The latest in “Long Haul Paul” Marhoefer’s “Faces of the Road series features …
Mary Gauthier: Folk singer
Past jobs: Lawn care provider, Short-order cook, Chef, Restaurateur
It was a common refrain from my terminal manager, Kevin Glass, back in the paper log days of late 2010. Not being above the practice of civil disobedience through discrepant clerical entry, it fell on me sometimes to make revisions, once the logs were audited internally. I won’t incriminate myself further as to how often these sessions took place, but let’s just say I always felt a little guilty every time I passed a pulpwood truck. Strangely, though, it seemed we would work on log corrections for about 20 minutes, and spend the remainder of those mornings Youtube-ing our favorite Americana artists. It was discovered that we both were fans of a new-ish female songwriter who was getting a lot of play on the Sirius XM Outlaw Country Channel 60, one Mary Gauthier.
“Check this out,” he’d say, as her Youtube channel rolled to a talking-blues number called “Falling Out of Love,”
It’s a cheap hotel, and the heat pipes hiss.
The bathroom’s down the hall , and it smells like piss.
It was raw. It was gritty. It was right as rain. Finding another Mary Gauthier fan in 2010 Richmond, Indiana, was an apparent cause for celebration. The gravel-voiced Kentuckian pulled a fruit jar from his file cabinet, took a sip from it, and handed it to me. While I’m not altogether certain whether Gauthier (pronounced go-Shay), a recovering alcoholic now 27 years sober, really intended her songs to be listened to in this manner, it was clear that she was getting me out of a lot of remedial paperwork, and the shine was the smoothest I had ever tasted. She had me at piss.
Nor would I have dreamt that one day I would have the honor of interviewing “The Queen of Country Noir” for Overdrive magazine about her most lauded album to date, “Rifles and Rosary Beads,” an album co-written with military veterans in conjunction with SongwritingWith:Soldiers, a program birthed by Austin-based singer-songwriter Darden Smith and his longtime partner, Mary Judd, who, for her part, has compared the trove of songs the project has spawned to the Civil War diaries. Mr. Smith explained to me that the process borrows from the oral tradition, pairing soldiers with some of the top songwriters in the business.Names like Radney Foster, Jay Clementi, Georgia Middleman, Gauthier, Darrel Scott, Gary Nicholson and Smith himself have graced the retreats. Politics are set aside. The only agenda is the song. Once the soldier’s story is ascertained , as Gauthier explained to me, “the songwriter’s job is to disappear” from the narrative. In so doing, Smith and Judd, with their dream team of songwriters, have midwifed a genre unlike anything this gear-jammin’ music junkie has ever heard, making an art form of collaboration, consecrated to the task of transcribing the traumas and truths of those among us who have sacrificed the most.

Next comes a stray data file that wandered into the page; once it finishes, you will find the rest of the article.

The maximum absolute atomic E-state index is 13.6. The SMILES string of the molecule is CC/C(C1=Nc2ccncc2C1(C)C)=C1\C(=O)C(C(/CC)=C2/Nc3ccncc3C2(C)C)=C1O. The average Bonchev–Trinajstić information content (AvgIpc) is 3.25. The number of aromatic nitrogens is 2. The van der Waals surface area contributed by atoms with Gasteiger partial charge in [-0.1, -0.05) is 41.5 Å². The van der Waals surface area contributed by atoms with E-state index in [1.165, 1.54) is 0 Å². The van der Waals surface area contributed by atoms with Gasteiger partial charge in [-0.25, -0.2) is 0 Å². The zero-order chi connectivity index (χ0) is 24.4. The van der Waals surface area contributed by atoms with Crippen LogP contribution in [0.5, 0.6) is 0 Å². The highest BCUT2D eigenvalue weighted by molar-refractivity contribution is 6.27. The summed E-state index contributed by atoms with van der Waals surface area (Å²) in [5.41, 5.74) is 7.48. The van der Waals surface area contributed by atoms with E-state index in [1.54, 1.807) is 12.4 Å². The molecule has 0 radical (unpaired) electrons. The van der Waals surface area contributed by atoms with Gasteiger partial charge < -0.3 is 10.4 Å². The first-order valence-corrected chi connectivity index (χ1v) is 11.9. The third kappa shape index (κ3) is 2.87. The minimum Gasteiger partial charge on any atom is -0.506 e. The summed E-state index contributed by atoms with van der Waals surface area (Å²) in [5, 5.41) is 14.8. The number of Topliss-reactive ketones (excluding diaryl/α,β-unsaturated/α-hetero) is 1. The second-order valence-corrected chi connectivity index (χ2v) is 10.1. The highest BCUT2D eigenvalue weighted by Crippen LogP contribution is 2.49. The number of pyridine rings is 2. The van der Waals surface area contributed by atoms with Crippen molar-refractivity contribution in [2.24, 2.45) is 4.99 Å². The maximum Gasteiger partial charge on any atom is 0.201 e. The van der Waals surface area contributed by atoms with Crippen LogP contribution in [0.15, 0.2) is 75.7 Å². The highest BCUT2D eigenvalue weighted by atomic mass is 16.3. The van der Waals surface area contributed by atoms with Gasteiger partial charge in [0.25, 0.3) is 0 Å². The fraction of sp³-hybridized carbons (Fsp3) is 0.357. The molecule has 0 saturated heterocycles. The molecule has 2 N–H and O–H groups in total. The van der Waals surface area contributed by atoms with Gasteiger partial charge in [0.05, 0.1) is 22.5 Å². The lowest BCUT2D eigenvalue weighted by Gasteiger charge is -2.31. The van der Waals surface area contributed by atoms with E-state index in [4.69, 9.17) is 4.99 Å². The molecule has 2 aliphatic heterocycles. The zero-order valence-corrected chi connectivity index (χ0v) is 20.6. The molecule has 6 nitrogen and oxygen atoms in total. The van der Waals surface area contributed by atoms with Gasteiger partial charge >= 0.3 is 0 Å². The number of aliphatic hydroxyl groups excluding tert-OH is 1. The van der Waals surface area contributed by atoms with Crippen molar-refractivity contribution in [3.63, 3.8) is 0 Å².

I keep going back to the songs from the retreats, now numbering 27 albums. They range from the outrageously funny “Involuntary Erection,” by Gary Nicholson and veteran Palermo Deschamps, to gritty country blues masterstrokes such as “Ink,” by Jay Clementi and veteran Will Kimbrough. The songs can be heard and purchased digitally for whatever price you name at this link.
For Smith and Judd, the fulfillment comes through finding connections and commonalities with the women and men who served, and the ability to go beyond surface differences. “It’s about the look on the soldier’s face,” he says, when someone, who “hours ago was a complete stranger,” entrusts the writer with their story. They then, together, turn it into a song the soldier will have for the rest of his or her life.
“If you look at me, you can probably tell who I voted for,” he jokes. “Some of these soldiers are the most conservative folks I’ve ever met; but that’s all surface stuff.” The songs, and what they represent, are a “model for our culture at large,” he said.
And, for this driver’s dollar, they possess a scope and import so Homeric that it seems like an outright crime they’re not more widely known. Enter Mary Gauthier.
Born March 11, 1962, in New Orleans and given up by her birth mother to St. Vincent Infants’ Asylum, now regarded as one of the most haunted buildings in the French Quarter (ghost tours still available), Mary was eventually adopted at the age of one by Barbara and Joe Gauthier, a dietician and geologist respectively. Addled by an attachment disorder which frequently plagues orphans, young Mary was bright, precocious even, and hardworking, though troubled.